1. OpenThePodBayDoorsHAL

      I’m trying to decide who Moses is, who Pharoah is, and what the locusts represent. To wit: “as symbols of evil and harbingers of change in the social order”.

      For if you refuse to let My people go, behold, tomorrow I will bring locusts into your territory.

      Reading #1: Bernie is Moses and DJT is Pharoah. But what are the locusts?

      Reading #2: Bloomberg is Moses and DJT is Pharoah. Locusts could be Bloomberg’s dollars (near enough anyway, the latest swarm contained 365 billion insects). They lay waste to the land, eat everything, and leave nothing behind. “They will eat every tree which sprouts for you out of the field” Exodus 10: 3-5. And the people he wants “let go” would be the children of Israel, Bloomberg’s spiritual homeland.

  1. Eustache de Saint Pierre

    ” The desert locust is considered the world’s most destructive migratory pest “,

    Locusts & all the other non-members of the human race would if they could probably disagree with that assessment.

  2. Chauncey Gardiner

    Thank you for your highlighting this deeply troubling issue, Lambert. Fascinating physiological changes that occur in these insects, including their release of serotonin and related swarm behavior. Experienced a locust swarm firsthand years ago in an agricultural region of Pakistan highlighted on the FAO map and in the embedded tweet. Hard to imagine until one has seen it, and the swarm I witnessed was of relatively modest size. As the article and photos from CBC Radio described, this is prospectively catastrophic for the people in the region.

  3. Ignacio

    The mediterranean locust is not as destructive in part because the terrain is more ecologically diverse than the desert. The same with locusts in Southamerican plains or Madagascar. Pheromones have been proposed as a more eco-friendly alternative to insecticides in some cases. Anyway because Somalia is Somalia,because the desert locust is the desert locust (brilliant, isn’t it?), and because weather, this one looks to be epic.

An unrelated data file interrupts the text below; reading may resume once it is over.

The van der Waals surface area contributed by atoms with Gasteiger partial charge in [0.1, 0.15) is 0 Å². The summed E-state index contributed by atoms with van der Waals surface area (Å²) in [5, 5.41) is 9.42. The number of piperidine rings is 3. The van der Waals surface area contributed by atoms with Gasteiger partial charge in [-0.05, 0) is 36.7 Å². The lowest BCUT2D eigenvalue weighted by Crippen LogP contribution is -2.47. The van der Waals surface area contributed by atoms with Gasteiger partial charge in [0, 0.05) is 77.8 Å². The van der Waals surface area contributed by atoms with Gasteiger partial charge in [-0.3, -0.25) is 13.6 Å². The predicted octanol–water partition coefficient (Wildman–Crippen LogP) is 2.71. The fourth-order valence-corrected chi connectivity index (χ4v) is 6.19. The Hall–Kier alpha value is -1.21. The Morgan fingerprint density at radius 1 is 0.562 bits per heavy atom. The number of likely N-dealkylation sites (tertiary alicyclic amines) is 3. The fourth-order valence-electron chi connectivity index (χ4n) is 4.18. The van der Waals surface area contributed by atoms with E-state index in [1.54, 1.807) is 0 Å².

What about using nets as a barrier to protect at least some cultures or is this just another stupid idea brought by insomnia?

    1. JBird4049

      Don’t be mean to my old friend Insomnia. And I think that smaller scourges like flocks of birds have dealt with by nets, but this is likely a gigantic flying mountain of locusts. The insects would probably crush any netting ever and anyways we are also talking about really poor people who don’t have much resources at all. Too bad that the American military could not do some good by going after the actual terrorists in Somalia that would interfere with the bug spraying over the breeding areas of the locusts.

      1. PlutoniumKun

        Dried and freeze-dried crickets (used a lot as pet and chicken food) lasts for years if stored in a dry place.

    1. Yves Smith

      No, locusts are higher up the food chain. Rough and ready rule is going one level up means you get only 10% of the calories if you’d eaten at the level below. Obviously, there is still big variation (chickens are very efficient compared to cows…)

      And locusts probably very bad on that scale by virtue of how much they consume every day.

  4. Tekyo Pantzov

    In the phrase “locusts and honey”, “locusts” refers to a fruit, not an insect.
    LOCUST Any of several trees of the pea family bearing long pods, especially the black locust, honey locust, and carob.

  5. P S BAKER

    Yes they can fly across the sea. When I lived in Trinidad, some turned up from W Africa, must have been flying for about 5 days.

  6. JacobiteInTraining

    If human activity in East Africa and environs could do it – I assume it would already have happened in those highly populated & ‘not-particularly-worried-about-the-environment’ areas – but its always fascinated me how locust plagues in the US just…disappeared.

    The Rocky Mountain Locust theorized to have been driven to extinction by the ubiquitous plowing and changes wrought upon the plains environment by all the settlement and agricultural changes: https://en.wikipedia.org/wiki/Rocky_Mountain_locust

    From an 1875 swarm ‘estimated at 198,000 square miles’ to just….gone. extinct. extirpated.

  7. Nat

    If the rainfall from cyclones helps provide the water for locus swarms, its easy to see why ancient people took locus to be divine punishment – there worst swarms come after an area has been slammed by cyclones. It would be hard not to see this all happening in your area consecutively back in the day and not conclude “wow god must be very angry with us.”

    1. xkeyscored

      Crickets are certainly very tasty. They’re a bit savoury, like the flavour of potato crisps (US potato chips?) or roasted peanuts, and kind of fry in their own oil. They’re often caught at night using lights and nets.
      Unfortunately, not much use for getting rid of swarms of zillions.